Auteur: Grzegorz Paluch
Many European commentators have described the Polish election result as a shift to the right - towards the eurosceptic and xenophobic policies pursued by the Law and Justice party when it was last in power.
What they fail to consider is that Andrzej Duda’s victory doesn’t so much reflect the will of the Polish electorate as the dysfunctionality of Poland’s political system.
If we look at the breakdown of votes by age, social class, and geography (the Law and Justice candidate was endorsed by the majority of pensioners, residents of small towns and villages, and young people), and if we analyse the most hotly debated slogans of the election campaign, Duda’s victory appears to be a protest against the petrifaction of the political scene.
It appears to stem from the belief the Polish political class is out of touch with the electorate and that there's nothing and no one to vote for.
As the electoral post-mortems show, many people voted in the hope that Poland’s parliamentary elections this October will produce an outcome more in tune with the mood and needs of Polish citizens, particularly those who feel increasingly excluded from public life.
We should not forget that in the first round of voting, 20 percent of the electorate voted for the anti-establishment rock musician Pawel Kukiz, who came third.
While his supporters were courted by both Law and Justice and Civic Platform in the second round, most opted for Duda in the hope this might clear the way for a new type of governing class to emerge.
Perhaps the best example of how out of touch Polish politicians are with everyday life is the fact that one of the leading LGBT activists, Krystian Legierski, voted for Duda - a candidate whose party is perceived as traditionalist, ultra-Catholic, anti-European, and anti-gay.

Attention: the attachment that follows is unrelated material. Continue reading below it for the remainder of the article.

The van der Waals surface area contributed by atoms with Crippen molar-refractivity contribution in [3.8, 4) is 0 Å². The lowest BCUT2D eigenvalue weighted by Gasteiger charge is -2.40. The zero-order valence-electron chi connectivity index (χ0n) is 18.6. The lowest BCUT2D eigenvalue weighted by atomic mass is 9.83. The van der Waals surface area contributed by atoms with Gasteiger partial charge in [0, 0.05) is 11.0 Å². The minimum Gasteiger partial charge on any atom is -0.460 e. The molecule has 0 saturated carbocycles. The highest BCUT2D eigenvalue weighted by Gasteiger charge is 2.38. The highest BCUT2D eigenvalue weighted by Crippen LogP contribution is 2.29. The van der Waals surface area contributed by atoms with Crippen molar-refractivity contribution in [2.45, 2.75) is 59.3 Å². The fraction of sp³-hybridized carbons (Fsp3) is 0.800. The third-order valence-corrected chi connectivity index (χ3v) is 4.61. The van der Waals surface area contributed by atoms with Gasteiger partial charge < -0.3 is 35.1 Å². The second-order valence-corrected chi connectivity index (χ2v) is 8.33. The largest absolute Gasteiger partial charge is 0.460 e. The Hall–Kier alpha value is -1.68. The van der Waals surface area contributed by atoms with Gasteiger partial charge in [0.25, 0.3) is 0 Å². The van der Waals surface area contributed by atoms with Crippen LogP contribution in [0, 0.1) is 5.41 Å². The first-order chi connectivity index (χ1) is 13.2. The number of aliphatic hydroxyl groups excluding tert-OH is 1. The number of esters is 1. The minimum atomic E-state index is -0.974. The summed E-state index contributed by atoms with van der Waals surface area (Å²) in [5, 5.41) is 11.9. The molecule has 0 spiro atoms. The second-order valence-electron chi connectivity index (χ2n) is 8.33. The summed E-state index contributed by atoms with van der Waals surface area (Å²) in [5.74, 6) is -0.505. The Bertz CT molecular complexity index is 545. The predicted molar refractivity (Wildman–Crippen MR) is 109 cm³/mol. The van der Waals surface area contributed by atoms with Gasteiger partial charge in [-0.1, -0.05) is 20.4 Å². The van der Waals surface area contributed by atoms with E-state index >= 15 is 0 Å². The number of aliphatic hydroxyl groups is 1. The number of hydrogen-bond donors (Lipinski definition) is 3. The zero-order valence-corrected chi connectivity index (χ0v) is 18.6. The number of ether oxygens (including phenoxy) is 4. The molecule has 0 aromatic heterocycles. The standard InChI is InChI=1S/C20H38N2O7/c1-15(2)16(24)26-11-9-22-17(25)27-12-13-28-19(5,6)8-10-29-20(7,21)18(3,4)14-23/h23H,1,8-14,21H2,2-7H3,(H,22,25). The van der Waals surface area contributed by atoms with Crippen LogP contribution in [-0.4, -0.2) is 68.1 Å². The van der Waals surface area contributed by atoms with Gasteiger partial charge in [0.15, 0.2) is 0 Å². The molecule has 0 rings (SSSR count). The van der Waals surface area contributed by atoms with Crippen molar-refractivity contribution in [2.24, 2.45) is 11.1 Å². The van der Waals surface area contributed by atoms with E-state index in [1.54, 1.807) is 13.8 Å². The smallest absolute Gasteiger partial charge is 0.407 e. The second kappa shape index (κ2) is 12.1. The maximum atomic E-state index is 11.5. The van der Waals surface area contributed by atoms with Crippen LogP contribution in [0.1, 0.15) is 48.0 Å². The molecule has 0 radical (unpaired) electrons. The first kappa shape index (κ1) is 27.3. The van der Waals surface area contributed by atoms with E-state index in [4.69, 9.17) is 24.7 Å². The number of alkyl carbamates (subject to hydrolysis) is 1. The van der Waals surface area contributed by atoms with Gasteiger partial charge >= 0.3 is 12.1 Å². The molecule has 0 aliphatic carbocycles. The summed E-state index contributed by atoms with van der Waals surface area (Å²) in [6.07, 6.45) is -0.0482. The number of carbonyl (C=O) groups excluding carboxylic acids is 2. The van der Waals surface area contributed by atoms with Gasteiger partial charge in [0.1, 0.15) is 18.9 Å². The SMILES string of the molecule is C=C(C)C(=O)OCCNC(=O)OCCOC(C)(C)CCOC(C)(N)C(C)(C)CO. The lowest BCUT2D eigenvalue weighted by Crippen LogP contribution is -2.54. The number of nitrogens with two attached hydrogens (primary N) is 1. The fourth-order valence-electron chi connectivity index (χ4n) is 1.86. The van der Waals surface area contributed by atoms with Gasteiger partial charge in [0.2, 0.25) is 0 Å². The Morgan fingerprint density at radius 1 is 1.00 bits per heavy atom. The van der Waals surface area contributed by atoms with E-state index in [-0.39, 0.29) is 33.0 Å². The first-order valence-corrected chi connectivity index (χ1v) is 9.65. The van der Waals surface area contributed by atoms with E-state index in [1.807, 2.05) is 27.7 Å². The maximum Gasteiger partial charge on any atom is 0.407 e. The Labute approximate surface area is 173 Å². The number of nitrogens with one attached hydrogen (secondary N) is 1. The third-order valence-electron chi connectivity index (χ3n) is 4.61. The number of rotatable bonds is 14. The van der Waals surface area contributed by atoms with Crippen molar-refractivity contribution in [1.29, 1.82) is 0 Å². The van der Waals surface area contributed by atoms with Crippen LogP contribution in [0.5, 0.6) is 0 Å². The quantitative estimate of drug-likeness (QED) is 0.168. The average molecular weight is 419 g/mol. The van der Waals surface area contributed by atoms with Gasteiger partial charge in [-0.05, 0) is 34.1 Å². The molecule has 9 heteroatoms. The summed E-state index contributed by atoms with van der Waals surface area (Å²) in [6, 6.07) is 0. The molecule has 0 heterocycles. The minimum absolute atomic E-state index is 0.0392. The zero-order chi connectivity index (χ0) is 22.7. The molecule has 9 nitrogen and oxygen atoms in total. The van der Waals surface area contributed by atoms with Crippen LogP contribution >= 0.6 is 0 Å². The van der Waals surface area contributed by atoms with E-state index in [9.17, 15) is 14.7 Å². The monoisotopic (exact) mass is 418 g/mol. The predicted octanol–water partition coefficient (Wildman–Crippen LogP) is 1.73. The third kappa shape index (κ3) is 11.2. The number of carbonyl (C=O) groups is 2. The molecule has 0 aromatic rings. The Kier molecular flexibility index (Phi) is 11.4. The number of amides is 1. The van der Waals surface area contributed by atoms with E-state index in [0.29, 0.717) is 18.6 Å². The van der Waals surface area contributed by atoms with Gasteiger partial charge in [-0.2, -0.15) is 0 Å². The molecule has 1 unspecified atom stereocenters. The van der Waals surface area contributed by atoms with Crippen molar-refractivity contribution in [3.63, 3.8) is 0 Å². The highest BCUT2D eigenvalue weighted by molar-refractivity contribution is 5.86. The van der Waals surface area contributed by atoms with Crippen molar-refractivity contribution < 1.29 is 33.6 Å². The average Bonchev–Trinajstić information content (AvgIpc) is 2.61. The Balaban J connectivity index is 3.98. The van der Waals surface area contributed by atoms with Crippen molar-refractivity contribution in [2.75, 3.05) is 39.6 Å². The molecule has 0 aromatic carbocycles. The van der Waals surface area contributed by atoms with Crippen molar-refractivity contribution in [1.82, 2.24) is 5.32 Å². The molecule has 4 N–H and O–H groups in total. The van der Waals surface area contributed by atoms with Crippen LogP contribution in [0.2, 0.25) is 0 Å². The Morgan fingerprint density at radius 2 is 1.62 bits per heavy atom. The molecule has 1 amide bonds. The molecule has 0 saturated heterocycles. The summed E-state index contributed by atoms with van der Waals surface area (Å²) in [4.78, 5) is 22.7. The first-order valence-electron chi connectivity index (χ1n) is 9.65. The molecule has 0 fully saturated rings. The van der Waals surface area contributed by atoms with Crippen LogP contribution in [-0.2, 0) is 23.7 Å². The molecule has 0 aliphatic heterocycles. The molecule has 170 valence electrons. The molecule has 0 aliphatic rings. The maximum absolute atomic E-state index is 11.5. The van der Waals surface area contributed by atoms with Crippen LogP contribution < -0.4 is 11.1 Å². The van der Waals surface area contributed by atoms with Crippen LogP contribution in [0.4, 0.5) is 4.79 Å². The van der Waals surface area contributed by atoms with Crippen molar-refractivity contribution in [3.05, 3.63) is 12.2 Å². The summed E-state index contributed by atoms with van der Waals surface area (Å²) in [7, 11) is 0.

The belief that politics does not reflect social realities is not, of course, uniquely Polish.
Similar voices can be heard in other EU countries, particularly post-Communist ones, whose political systems took shape at the beginning of the 1990s.
In the majority of those countries, the political class and political parties emerged spontaneously, creating a more or less balanced mix of post-Communist apparatchiks and oppositionist reformers.
This gave rise to decidedly peculiar entities such as social democratic parties with extreme neo-liberal views and right-wing Christian groupings with economic programmes based on the Communist Manifesto.
The economies of those countries, particularly Poland’s, rapidly modernised and began to meet the real needs of society. But the political sphere remained a kind of theme park - a community of people principally concerned with maintaining the administrative status quo.
In the end, politics and the system of governance came to be seen as a dull and superfluous spectacle, filled with various also-rans and those lacking the necessary qualifications and moral authority.
Also-rans in EU race
Indeed, this failure to distil the right calibre of person from the political class is perhaps one reason why the light of many local stars from eastern Europe so quickly fades when they take jobs in Brussels.
So, the next five months leading up to the parliamentary elections promises to be an exciting time in Poland.
This is particularly true because, aside from the political fight, there will be a parallel confrontation between traditional political campaigning in the press, radio and television, and campaigning via Facebook and Twitter.
Social media is now the chosen forum of debate for all those who believe that the mainstream media in Poland is as outdated and out of touch as the official political system.
Grzegorz Paluch is a freelance journalist based in Brussels who used to be editor of the BBC’s Polish service